Sermon – December 3, 2017 – First Sunday of Advent


Let’s start this morning with a poem by Gerard Manley Hopkins called God’s Grandeur

The world is charged with the grandeur of God.

    It will flame out, like shining from shook foil;

    It gathers to a greatness, like the ooze of oil

Crushed. Why do men then now not reck his rod?

Generations have trod, have trod, have trod;

    And all is seared with trade; bleared, smeared with toil;

    And wears man’s smudge and shares man’s smell: the soil

Is bare now, nor can foot feel, being shod.


And for all this, nature is never spent;

    There lives the dearest freshness deep down things;

And though the last lights off the black West went

    Oh, morning, at the brown brink eastward, springs —

Because the Holy Ghost over the bent

    World broods with warm breast and with ah! bright wings.


The world is good and enduring, because God is present in the midst of it.

Louis Armstrong sung about the same thing in a way a bit more familiar,  What a Wonderful World.

I see skies of blue and clouds of white
The bright blessed day, the dark sacred night
And I think to myself what a wonderful world

Reading from this part of Mark and some of the other Gospels can give us a sense of anxiety about the state of things, a sense of uncertainty of the present as we ponder the future.   But let’s not lose sight of the fact that it’s a wonderful world.

I don’t think Jesus could have been for clear, conveyed his message more directly in this passage..   “About that day or hour no one knows, neither the angels in heaven, nor the Son, only the Father..  Beware, keep alert, for you do not know when the time will come.”   That’s pretty clear.  Now, there is plenty of evidence out there in our culture, in our literature, in some segments and sects of the church that that imperative of Jesus is not being heard.  But listen, he says, “you don’t know, you can’t know.  Nobody knows.  But be aware, be alert, be awake”.  He doesn’t say, “be worried”.

I am amazed at all the things that we find to worry about every day.  Legitimate things.  We worry about our families and our jobs, our finances and our futures, we worry about a nation at war, we worry about our divisive politics, we worry about the state of the disenfranchised and the poor in the world.  These are good things to be concerned.   But why don’t we agree today not to worry about one thing.  Why don’t we agreed not to worry about when God brings the fulfillment of all things, when time is fulfilled and Jesus comes again.  Let’s agree to take Jesus at his word on this this morning and not worry about it.  Because at the root of this worry is concern for our salvation, and God has already settled that for us.  Christ has come that this question may be set aside for us that we might live then, as though that mattered.  To be consumed with worry about the end of time, is to dismiss, in effect, the work that God has done in this time through Christ and the work that we are about right now. .  In our reading from Mark there is no directive that we fear or worry.  Let’s agree not to worry about that.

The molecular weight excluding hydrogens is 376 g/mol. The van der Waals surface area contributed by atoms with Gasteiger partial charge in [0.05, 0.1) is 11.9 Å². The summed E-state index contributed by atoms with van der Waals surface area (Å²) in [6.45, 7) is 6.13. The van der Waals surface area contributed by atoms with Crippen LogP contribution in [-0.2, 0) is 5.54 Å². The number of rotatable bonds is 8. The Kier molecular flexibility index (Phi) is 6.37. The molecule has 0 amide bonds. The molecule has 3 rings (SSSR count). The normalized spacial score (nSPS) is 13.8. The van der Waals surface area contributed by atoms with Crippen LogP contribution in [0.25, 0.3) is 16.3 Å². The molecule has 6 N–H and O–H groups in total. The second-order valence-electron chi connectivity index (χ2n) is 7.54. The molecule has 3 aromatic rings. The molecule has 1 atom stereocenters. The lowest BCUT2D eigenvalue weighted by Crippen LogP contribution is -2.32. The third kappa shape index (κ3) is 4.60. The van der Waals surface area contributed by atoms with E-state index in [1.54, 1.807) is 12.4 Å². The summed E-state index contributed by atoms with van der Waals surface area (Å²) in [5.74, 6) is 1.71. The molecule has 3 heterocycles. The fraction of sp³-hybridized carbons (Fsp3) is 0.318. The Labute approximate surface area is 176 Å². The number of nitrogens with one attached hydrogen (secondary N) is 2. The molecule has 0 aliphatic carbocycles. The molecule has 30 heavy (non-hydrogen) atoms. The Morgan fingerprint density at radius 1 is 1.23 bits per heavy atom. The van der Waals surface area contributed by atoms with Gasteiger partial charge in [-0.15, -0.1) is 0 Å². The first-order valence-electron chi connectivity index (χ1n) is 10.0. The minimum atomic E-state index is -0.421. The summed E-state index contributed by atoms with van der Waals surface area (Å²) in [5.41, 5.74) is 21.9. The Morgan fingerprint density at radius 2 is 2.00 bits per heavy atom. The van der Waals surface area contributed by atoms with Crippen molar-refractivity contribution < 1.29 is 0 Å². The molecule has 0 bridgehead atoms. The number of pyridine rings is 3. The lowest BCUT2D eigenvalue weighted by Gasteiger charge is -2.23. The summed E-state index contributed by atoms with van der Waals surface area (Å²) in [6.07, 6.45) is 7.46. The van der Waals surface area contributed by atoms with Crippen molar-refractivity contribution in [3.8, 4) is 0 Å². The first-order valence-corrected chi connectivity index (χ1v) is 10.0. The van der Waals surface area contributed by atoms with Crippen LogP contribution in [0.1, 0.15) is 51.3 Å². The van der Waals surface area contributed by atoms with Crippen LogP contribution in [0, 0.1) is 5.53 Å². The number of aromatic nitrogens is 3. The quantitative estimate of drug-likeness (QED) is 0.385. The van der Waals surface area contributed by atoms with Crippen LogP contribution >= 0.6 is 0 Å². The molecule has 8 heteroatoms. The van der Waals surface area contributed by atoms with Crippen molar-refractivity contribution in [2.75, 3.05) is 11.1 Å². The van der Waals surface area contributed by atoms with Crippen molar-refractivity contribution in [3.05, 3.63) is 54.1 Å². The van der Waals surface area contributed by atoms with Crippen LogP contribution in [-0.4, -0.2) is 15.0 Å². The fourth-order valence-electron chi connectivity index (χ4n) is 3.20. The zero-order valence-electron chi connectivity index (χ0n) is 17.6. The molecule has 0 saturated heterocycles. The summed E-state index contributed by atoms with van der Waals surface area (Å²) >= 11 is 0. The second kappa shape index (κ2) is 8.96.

Instead, why don’t we focus on the things that we can do.  What we can do is to be awake and to be alert and to be aware, as Jesus said.   The Gospel of Mark attests this morning that Jesus has come and revealed God’ loving purpose for us.  And to that end, he says, he has given us everything that we need.  That is what we know.  And it is these things of which we are invited to be aware of and alert to and awake to.

I think that Jesus is saying, live as though this matters:  that I have come; that these things you have anticipated from generation to generation has come to pass.  Live as though that truth is real in your life.  Be awake to the movement of God in your life and in the world.  Be alert to the fact that God is still working, molding us like a potter.  Be prepared when the movement of the Spirit of God calls us to live as though this mattered.  Be alert to the signs of God’s goodness, and don’t worry about the things you cannot know.